New Forest Act has unexpected effects, too
A new Forest Act came into force in Finland in the beginning of 2014. It enables several new ways of carrying out forestry activities. So far, the impact of the act has been fairly limited, though it has caused some surprises along the way.
During the preparation of the act, the envisaged possibility to continuous-cover silviculture attracted a great deal of attention. The method has not, however, gained much popularity. Harvesting according to continuous-cover silviculture is classified as thinning, and only one percent of all thinnings in 2014 consisted of continuous-cover harvesting.
The areas so harvested have also been relatively small: the total area of small-scale clearcuttings was 1,602 and that of selective loggings 3,539 hectares, while in 2012, for example, the total area of thinnings in Finland was 190,000 hectares.
Upper-layer thinnings likely to increase
To support the profitability of forestry, the new act facilitates upper-layer thinnings, that is, removing the largest trees. In certain types of forests upper-layer thinning may be more profitable than lower-layer thinning, which consists of removing the smallest or weakest trees.
This is because after an upper-layer thinning, there will be plenty of trees left in the forest that are close to the size of mature logs, and they may reach the appropriate size quite rapidly. Using this method, then, allows logwood to be harvested twice within a short period of time.
This means that logging revenues may increase by more than 80 percent with pine and close to 70 percent with spruce. However, at the same time, the forest’s rotation period becomes longer.
Nevertheless, upper-layer thinnings have not increased significantly. In the case of individual sawmills they may have increased – one sawmill reports that as regards its wood procurement, the share of timber from upper-layer thinnings has risen to 20–25 percent.
Mr. Jussi Joensuu, head of wood procurement of the Koskitukki company says that “controlled upper-layer thinning” is in the interests of both the forest owner and the industry. The method was also available earlier, but it is now easier to use, thanks to the new act.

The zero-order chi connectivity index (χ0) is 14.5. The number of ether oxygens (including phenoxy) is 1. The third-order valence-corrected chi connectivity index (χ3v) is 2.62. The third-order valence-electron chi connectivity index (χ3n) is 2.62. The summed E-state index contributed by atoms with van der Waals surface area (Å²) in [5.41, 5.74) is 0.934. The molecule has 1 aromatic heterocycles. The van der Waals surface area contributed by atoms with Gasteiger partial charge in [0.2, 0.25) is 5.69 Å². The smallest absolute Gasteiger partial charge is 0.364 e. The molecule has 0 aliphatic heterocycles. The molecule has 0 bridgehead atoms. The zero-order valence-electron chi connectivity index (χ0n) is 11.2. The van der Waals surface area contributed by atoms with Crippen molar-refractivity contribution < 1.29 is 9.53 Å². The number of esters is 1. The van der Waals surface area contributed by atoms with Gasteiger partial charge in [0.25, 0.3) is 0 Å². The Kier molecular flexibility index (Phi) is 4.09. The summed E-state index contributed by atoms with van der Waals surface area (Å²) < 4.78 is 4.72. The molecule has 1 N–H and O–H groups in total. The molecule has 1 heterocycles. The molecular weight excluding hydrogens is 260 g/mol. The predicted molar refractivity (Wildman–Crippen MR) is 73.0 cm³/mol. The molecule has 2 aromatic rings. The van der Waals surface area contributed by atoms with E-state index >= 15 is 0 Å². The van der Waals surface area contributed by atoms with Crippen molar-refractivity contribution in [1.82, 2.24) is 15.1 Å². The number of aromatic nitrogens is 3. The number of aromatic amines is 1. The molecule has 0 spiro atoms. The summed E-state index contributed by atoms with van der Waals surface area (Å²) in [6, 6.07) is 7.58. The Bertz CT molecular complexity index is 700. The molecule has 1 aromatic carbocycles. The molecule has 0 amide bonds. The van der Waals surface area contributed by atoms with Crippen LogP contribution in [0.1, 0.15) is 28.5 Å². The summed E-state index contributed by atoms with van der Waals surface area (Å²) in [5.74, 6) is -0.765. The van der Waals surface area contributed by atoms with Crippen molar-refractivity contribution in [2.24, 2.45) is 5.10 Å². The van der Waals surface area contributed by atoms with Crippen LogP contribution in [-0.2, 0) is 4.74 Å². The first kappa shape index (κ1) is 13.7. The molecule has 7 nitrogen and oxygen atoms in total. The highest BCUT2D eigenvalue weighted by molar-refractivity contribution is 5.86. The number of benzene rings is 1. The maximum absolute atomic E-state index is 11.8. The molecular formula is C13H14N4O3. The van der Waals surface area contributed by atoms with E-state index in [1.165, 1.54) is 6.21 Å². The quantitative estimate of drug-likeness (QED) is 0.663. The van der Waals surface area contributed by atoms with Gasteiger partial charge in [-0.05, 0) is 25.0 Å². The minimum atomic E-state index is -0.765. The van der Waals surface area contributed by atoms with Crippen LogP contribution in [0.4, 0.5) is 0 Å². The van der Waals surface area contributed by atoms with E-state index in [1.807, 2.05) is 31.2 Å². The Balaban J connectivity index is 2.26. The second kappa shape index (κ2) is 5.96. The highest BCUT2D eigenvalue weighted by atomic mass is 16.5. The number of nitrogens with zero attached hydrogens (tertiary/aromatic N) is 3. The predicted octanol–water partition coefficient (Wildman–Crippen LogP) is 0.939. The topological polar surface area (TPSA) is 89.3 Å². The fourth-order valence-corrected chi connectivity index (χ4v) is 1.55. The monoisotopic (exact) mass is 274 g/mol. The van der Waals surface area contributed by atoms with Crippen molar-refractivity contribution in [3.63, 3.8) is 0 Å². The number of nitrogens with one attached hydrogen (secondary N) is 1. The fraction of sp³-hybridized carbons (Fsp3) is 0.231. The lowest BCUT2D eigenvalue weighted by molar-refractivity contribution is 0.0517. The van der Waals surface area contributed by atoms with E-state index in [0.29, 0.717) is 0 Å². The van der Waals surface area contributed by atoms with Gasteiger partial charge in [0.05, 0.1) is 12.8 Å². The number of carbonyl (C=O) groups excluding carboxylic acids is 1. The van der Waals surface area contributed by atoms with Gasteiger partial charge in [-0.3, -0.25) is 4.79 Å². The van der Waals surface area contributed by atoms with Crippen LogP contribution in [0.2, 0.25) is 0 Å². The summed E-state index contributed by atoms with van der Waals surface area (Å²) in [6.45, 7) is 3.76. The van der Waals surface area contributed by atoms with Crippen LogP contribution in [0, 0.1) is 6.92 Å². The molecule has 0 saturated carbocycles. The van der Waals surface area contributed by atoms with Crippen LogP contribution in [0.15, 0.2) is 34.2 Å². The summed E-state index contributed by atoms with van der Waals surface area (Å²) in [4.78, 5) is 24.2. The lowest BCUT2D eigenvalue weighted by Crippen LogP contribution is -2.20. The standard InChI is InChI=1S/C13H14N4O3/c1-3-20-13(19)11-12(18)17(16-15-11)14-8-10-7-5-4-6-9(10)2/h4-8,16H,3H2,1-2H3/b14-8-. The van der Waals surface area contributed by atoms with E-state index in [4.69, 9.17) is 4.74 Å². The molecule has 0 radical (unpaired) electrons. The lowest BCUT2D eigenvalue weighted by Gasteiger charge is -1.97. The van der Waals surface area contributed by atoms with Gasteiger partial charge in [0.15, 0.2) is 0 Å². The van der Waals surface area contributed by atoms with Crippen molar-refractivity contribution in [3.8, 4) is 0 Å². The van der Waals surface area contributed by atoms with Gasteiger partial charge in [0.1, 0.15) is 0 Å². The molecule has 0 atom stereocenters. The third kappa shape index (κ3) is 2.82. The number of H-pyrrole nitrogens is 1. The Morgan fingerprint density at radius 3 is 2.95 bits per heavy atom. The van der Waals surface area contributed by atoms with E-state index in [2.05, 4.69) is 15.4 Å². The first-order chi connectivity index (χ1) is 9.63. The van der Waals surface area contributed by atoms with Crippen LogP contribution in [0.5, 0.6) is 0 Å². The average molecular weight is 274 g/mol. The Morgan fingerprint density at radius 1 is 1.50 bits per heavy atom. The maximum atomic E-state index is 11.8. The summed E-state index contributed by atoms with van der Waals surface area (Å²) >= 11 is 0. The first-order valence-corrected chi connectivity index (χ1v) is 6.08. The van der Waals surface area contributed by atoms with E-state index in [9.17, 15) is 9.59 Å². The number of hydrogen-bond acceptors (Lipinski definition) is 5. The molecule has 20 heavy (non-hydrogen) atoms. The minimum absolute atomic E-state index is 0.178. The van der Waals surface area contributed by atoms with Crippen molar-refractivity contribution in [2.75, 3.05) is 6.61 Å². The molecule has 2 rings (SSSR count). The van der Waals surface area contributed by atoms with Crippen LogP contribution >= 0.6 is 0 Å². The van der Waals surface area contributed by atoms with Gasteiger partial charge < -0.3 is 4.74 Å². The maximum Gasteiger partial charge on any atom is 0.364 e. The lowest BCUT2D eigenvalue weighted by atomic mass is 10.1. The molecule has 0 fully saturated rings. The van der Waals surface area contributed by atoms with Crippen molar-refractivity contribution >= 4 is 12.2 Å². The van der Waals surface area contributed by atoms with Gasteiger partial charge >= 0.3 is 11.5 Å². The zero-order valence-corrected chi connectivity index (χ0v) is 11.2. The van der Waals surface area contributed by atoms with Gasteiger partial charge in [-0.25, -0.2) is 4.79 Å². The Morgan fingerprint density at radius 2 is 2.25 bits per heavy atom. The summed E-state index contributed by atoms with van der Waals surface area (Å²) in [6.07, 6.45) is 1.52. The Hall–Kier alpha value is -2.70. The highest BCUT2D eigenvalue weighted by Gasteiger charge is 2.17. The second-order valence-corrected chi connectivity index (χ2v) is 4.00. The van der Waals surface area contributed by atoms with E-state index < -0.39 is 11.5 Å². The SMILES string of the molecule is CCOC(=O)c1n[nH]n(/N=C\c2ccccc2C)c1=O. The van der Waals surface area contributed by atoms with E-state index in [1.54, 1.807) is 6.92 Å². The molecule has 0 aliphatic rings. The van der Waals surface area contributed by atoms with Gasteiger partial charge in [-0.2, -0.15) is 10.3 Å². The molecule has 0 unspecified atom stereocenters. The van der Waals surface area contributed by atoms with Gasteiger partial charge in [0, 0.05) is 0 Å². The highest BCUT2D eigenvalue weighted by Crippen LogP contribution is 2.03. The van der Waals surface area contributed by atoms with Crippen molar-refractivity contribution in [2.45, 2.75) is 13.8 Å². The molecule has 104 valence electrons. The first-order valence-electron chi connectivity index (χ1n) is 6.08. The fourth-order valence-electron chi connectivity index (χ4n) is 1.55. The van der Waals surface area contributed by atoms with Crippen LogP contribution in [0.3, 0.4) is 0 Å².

However, according to Joensuu, forest professionals are too stuck in “orthodox lower-layer thinnings”. It is true, though, that using the alternative would need some training.
Enlarging forest compartments is now possible
Under the former Forest Act, regeneration felling was not possible before the trees had reached sufficient size and maturity for use as logwood. The new act removed this restriction: clearcutting is now allowed in all forests, regardless of their age.
The objective was to increase flexibility on the timber markets: the forest owner can now sell more of younger trees if the price is right. What is surprising is that the change has created the possibility to increase the size of forest compartments.
In Finland, forestry activities normally concern individual forest compartments, whose boundaries are defined on the basis of the characteristics of the forest, but also of previous forestry activities.
And the compartments are very small, which decreases the profitability of harvesting in particular. The smallest compartments are in family forests in southern Finland, with an average size of 1.2 hectares, the national average being no more than 1.5 hectares (read more about this here).
Previously, it was very difficult to move the boundaries of compartments, but the new act has made this possible by, for example, allowing regeneration fellings to be extended to adjacent compartments, possibly with younger forest stands.
All in all, regeneration fellings have now been carried out in forest stands that, under the previous act, would have been too young. The total number of such stands in 2014 was 16,315, with a total area of 16,688 hectares. Of them, 5,802 stands were located next to felling sites with older, mature forest.
Safeguarding mires habitats
Natural regeneration, too, was made easier, especially in northern Finland, by extending the time period during which a new stand must be created after regeneration felling. In addition, the requirements concerning soil preparation in connection with the natural regeneration of spruce stands were relaxed.
The new act promotes biodiversity by making it easier to exclude low-productive mires from forestry. In practice, this was achieved by removing the requirement to regenerate the stands on such mires after clearcutting. This means that after a clearcutting, the mire habitat can begin to return to its natural condition.
All in all, there are 736,849 mire sites with a total area of more than 1.4 million hectares that could be affected by this decision.
In 2014, fellings were carried out on 6,612 of these sites, with a combined area of 10,164 hectares. How many of them have been allowed to start the process towards their natural condition is not known.
The source of the article is the seminar held by the Ministry of Agriculture and Forestry in Finland, on the 25th of February, 2015. Unfortunately the material of the seminar is published only in Finnish.